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"The bottom line involves choices.  Neither gods nor humans have ever stood calmly in a minefield forever.  Good or evil, they are bound to choose.  And when they do, you will see the truth of all that motivates us.  As a thinking being, you have the obligation to choose.  If the fate of all mankind were in your hands, what would your decision be?  As a writer and an artist, I've drawn my answer."   - Jack Kirby
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« Reply #2 on: October 29, 2005, 04:57:45 PM »

Well, couldn't there still be room for giant robots?  Cheesy

What I liked about sci fi of that era was the conceptions of the "heights" of science...a strange imagination...
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Kuuga
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« Reply #3 on: October 29, 2005, 06:10:08 PM »

I'd be all for robots, but maybe that's the Japanese entertainment fan in me talking. Still, for any of you who saw Sky Captain you know how cool those retro style robots are. The ones in Sky Captain are almost verbatum the ones that appeared in the Fleisher Superman toons.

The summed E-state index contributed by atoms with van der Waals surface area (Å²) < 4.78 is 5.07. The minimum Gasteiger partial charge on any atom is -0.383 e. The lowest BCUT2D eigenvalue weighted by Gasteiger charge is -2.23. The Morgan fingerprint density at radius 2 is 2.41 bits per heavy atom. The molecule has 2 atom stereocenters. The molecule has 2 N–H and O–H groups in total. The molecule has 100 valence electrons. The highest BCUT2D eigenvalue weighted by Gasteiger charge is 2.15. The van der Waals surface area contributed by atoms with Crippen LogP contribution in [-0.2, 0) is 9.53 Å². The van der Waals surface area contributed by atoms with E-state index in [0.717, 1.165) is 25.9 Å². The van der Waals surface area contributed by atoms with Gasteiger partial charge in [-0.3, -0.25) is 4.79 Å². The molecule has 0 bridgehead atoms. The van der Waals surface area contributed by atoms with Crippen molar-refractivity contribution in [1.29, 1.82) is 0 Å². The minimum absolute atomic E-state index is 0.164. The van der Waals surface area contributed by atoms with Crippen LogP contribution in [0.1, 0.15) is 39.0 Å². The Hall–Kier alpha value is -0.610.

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« Reply #4 on: October 29, 2005, 06:19:28 PM »

They're way cool...I was always intrigued by why so many people thought robots should be bipeds, when designing that sense of balance is so obviously difficult...
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Captain Kal
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« Reply #5 on: October 30, 2005, 01:01:46 AM »

It's a human chauvinism.

Notice how our religions have gods that are basically human in form.  In a sense, god was made in the image of man.

Asimov predicted the coming of Computer Assisted Design or CAD.  But his SF stories had a full-blown robotic man at a drafting board instead of the purely software version that actually developed.  He pointed this out himself in one of his after-the-fact writings on what actually developed.

The tendency to imprint our own image on our creations is historically very strong.

On another hypothetical world where another intelligent species was dominant, I can see their gods and robots mimicking their alien forms not our human ones.
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« Reply #6 on: October 30, 2005, 01:05:33 AM »

Yep, its just fun to see it play out...
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Gangbuster
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« Reply #7 on: October 31, 2005, 07:05:22 PM »

Loving the book so far. I agree, Re: Luthor, though.

Still, this is a fantastic work of historical fiction.